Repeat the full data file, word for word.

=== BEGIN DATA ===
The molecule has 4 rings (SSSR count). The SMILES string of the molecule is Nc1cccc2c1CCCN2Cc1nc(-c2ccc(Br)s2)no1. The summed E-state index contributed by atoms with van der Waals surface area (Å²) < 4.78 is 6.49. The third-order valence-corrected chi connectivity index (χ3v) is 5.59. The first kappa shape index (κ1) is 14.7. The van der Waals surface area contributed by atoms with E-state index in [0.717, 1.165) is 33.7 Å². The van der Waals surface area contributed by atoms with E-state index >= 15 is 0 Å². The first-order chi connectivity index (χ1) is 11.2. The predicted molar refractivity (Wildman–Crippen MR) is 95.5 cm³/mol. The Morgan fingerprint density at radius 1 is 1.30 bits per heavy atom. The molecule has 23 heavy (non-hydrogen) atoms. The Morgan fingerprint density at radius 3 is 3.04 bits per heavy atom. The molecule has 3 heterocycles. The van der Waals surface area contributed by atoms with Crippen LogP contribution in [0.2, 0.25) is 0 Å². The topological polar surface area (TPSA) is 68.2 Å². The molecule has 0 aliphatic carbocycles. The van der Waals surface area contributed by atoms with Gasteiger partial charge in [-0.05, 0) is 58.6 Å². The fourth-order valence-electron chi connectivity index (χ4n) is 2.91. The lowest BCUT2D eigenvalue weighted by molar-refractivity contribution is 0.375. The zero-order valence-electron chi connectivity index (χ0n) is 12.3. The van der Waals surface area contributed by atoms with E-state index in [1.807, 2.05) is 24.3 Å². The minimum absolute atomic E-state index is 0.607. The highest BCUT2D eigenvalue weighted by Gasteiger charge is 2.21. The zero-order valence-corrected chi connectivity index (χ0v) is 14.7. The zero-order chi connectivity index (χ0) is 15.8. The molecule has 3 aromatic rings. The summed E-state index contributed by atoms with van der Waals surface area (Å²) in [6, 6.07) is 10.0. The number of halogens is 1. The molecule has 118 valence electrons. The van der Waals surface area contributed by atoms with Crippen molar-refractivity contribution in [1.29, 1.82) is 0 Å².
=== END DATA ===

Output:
The molecule has 4 rings (SSSR count). The SMILES string of the molecule is Nc1cccc2c1CCCN2Cc1nc(-c2ccc(Br)s2)no1. The summed E-state index contributed by atoms with van der Waals surface area (Å²) < 4.78 is 6.49. The third-order valence-corrected chi connectivity index (χ3v) is 5.59. The first kappa shape index (κ1) is 14.7. The van der Waals surface area contributed by atoms with E-state index in [0.717, 1.165) is 33.7 Å². The van der Waals surface area contributed by atoms with E-state index >= 15 is 0 Å². The first-order chi connectivity index (χ1) is 11.2. The predicted molar refractivity (Wildman–Crippen MR) is 95.5 cm³/mol. The Morgan fingerprint density at radius 1 is 1.30 bits per heavy atom. The molecule has 23 heavy (non-hydrogen) atoms. The Morgan fingerprint density at radius 3 is 3.04 bits per heavy atom. The molecule has 3 heterocycles. The van der Waals surface area contributed by atoms with Crippen LogP contribution in [0.2, 0.25) is 0 Å². The topological polar surface area (TPSA) is 68.2 Å². The molecule has 0 aliphatic carbocycles. The van der Waals surface area contributed by atoms with Gasteiger partial charge in [-0.05, 0) is 58.6 Å². The fourth-order valence-electron chi connectivity index (χ4n) is 2.91. The lowest BCUT2D eigenvalue weighted by molar-refractivity contribution is 0.375. The zero-order valence-electron chi connectivity index (χ0n) is 12.3. The van der Waals surface area contributed by atoms with E-state index in [1.807, 2.05) is 24.3 Å². The minimum absolute atomic E-state index is 0.607. The highest BCUT2D eigenvalue weighted by Gasteiger charge is 2.21. The zero-order valence-corrected chi connectivity index (χ0v) is 14.7. The zero-order chi connectivity index (χ0) is 15.8. The molecule has 3 aromatic rings. The summed E-state index contributed by atoms with van der Waals surface area (Å²) in [6, 6.07) is 10.0. The number of halogens is 1. The molecule has 118 valence electrons. The van der Waals surface area contributed by atoms with Crippen molar-refractivity contribution in [1.29, 1.82) is 0 Å².